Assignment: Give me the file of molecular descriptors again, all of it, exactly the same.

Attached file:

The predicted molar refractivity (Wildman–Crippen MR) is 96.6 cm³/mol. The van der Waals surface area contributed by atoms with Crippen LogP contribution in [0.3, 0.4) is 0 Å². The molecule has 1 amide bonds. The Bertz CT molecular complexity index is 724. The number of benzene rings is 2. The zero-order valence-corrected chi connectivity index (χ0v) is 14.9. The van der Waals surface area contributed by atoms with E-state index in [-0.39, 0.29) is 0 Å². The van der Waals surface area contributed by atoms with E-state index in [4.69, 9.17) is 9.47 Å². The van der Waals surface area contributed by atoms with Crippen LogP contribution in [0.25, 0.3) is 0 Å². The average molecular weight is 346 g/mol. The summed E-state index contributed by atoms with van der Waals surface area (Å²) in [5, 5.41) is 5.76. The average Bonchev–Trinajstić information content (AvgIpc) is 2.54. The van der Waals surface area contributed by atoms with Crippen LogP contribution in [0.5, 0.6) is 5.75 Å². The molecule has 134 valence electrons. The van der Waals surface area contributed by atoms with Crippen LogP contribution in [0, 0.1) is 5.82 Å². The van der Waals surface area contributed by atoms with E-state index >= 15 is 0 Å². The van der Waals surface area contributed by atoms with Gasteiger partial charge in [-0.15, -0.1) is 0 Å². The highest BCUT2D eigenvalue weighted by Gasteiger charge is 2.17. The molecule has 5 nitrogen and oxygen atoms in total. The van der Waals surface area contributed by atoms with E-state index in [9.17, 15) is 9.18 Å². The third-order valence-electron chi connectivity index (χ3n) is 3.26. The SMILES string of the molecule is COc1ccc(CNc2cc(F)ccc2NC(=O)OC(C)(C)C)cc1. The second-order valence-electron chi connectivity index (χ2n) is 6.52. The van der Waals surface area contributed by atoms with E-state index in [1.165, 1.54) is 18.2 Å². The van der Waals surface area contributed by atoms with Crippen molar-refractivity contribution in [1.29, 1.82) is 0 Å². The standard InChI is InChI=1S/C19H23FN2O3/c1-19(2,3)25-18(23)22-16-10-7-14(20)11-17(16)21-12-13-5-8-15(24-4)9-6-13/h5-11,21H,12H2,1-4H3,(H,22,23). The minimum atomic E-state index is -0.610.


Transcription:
The predicted molar refractivity (Wildman–Crippen MR) is 96.6 cm³/mol. The van der Waals surface area contributed by atoms with Crippen LogP contribution in [0.3, 0.4) is 0 Å². The molecule has 1 amide bonds. The Bertz CT molecular complexity index is 724. The number of benzene rings is 2. The zero-order valence-corrected chi connectivity index (χ0v) is 14.9. The van der Waals surface area contributed by atoms with E-state index in [-0.39, 0.29) is 0 Å². The van der Waals surface area contributed by atoms with E-state index in [4.69, 9.17) is 9.47 Å². The van der Waals surface area contributed by atoms with Crippen LogP contribution in [0.25, 0.3) is 0 Å². The average molecular weight is 346 g/mol. The summed E-state index contributed by atoms with van der Waals surface area (Å²) in [5, 5.41) is 5.76. The average Bonchev–Trinajstić information content (AvgIpc) is 2.54. The van der Waals surface area contributed by atoms with Crippen LogP contribution in [0.5, 0.6) is 5.75 Å². The molecule has 134 valence electrons. The van der Waals surface area contributed by atoms with Crippen LogP contribution in [0, 0.1) is 5.82 Å². The van der Waals surface area contributed by atoms with E-state index >= 15 is 0 Å². The van der Waals surface area contributed by atoms with Gasteiger partial charge in [-0.15, -0.1) is 0 Å². The highest BCUT2D eigenvalue weighted by Gasteiger charge is 2.17. The molecule has 5 nitrogen and oxygen atoms in total. The van der Waals surface area contributed by atoms with E-state index in [9.17, 15) is 9.18 Å². The third-order valence-electron chi connectivity index (χ3n) is 3.26. The SMILES string of the molecule is COc1ccc(CNc2cc(F)ccc2NC(=O)OC(C)(C)C)cc1. The second-order valence-electron chi connectivity index (χ2n) is 6.52. The van der Waals surface area contributed by atoms with E-state index in [1.165, 1.54) is 18.2 Å². The van der Waals surface area contributed by atoms with Crippen molar-refractivity contribution in [1.29, 1.82) is 0 Å². The standard InChI is InChI=1S/C19H23FN2O3/c1-19(2,3)25-18(23)22-16-10-7-14(20)11-17(16)21-12-13-5-8-15(24-4)9-6-13/h5-11,21H,12H2,1-4H3,(H,22,23). The minimum atomic E-state index is -0.610.